They lost my hotel reservation the 1st time a couple of years ago.  I received a credit of $100 that I was told wouldn't expire.  Tried to use it for my flight a couple of days ago and it expired.  I booked my flight and paid extra to be able to choose my seat.  When logging into United to choose my seat, the only option other than where they put me (last row of the plane by bathrooms and in a middle seat) was to pay for a more premium seat, paying an extra $50.  Called Travelocity in hopes that someone would help make it right, but there was nothing they could do.  Customer service at it's finest.  I thought I would give them another chance but this was the last.  I've never EVER had a problem with Priceline and will continue to use them.  Just booked my car and hotel with them when Travelocity could have rectified the situation and got that business as well.
jetBlue's founders had set out to call the airline "Taxi" and therefore have a yellow livery to associate the airline with New York. The idea was dropped, however, for several reasons: the negative connotation behind New York City taxis; the ambiguity of the word taxi with regard to air traffic control; and threats from investor JP Morgan to pull its share ($20 million of the total $128 million) of the airline's initial funding unless the name was changed.[13]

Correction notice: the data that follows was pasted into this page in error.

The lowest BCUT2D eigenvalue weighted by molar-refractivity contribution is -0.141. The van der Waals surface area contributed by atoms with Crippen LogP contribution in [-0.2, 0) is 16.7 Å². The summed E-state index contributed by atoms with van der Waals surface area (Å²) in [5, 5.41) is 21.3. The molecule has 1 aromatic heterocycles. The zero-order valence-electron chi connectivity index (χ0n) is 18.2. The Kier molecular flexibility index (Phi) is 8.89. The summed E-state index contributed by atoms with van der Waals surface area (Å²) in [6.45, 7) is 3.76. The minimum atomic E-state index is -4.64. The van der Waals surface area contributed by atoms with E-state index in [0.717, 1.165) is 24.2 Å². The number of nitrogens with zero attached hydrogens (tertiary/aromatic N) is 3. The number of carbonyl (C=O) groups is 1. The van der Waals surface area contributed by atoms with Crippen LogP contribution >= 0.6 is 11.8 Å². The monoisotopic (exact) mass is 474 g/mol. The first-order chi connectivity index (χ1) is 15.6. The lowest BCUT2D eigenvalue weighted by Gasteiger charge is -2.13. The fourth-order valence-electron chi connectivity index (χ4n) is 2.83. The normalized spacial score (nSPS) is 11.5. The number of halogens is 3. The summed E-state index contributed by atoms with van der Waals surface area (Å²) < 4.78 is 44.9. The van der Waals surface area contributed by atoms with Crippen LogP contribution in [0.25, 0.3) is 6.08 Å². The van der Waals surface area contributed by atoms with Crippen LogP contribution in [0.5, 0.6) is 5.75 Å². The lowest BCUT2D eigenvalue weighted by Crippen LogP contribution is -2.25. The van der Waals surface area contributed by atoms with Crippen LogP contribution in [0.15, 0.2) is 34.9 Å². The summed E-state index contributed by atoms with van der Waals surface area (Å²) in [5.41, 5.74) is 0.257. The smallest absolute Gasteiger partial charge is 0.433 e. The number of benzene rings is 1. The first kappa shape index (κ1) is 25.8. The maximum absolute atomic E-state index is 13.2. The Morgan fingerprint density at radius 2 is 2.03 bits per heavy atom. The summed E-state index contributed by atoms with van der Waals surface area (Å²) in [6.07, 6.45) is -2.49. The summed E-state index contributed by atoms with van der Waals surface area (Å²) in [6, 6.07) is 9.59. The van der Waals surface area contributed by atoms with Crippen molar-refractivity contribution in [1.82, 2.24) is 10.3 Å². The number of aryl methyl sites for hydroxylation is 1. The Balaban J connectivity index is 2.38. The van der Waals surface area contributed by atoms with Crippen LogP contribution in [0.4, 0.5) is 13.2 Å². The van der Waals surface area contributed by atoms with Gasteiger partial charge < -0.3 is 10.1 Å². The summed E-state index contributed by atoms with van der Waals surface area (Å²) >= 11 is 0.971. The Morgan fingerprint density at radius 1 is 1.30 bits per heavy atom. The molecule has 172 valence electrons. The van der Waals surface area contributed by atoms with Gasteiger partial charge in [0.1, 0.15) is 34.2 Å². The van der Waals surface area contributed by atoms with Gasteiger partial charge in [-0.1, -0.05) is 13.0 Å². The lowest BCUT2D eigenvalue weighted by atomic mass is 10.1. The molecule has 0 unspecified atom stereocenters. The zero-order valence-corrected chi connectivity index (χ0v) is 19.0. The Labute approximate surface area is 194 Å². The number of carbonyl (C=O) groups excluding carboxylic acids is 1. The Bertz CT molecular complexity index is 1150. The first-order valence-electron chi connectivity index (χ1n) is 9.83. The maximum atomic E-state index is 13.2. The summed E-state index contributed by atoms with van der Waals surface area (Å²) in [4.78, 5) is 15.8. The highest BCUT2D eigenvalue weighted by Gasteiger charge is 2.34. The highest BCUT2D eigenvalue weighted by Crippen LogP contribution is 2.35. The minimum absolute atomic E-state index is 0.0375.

In May 2005, the airline's holding company, Allegiant Travel, completed a private equity placement worth $39.5 million that was funded by the investment firms of ComVest and Irelandia II.[16] In November 2006, Allegiant filed a registration statement with the Securities and Exchange Commission in anticipation of a planned initial public offering of its Common Stock. It raised $94.5 million in equity capital with 5.75 million shares worth $18 each.[16] It began trading on the NASDAQ Stock Market under the ticker symbol "ALGT" in December 2006.[16]
The initial JetExpress partnership with Mesa ended in January 2004, when Horizon Air was selected to operate the routes. Horizon utilized slightly larger CRJ-700 regional jet aircraft on these routes. In August 2006, Frontier and Horizon ended their partnership.[64] While Frontier was generally pleased with Horizon's operation, the carrier decided that it needed to revisit the agreement and find a provider with additional regional jets to grow the operation. The last of the CRJ-700's was returned to the Horizon Air fleet on November 30, 2007.
In the fall of 2001, Allegiant exited bankruptcy and the case was officially closed in early 2002.[14] In March 2002, Allegiant entered into a long-term contract with Harrah's to provide charter services to its casinos in Laughlin and Reno, Nevada.[15] At the same time, the airline acquired its first McDonnell Douglas MD-80 jetliner. From 2002 through 2004, the airline developed its scheduled-service business model. By 2004, Allegiant was flying from 13 small cities to Las Vegas offering bundled air and hotel packages.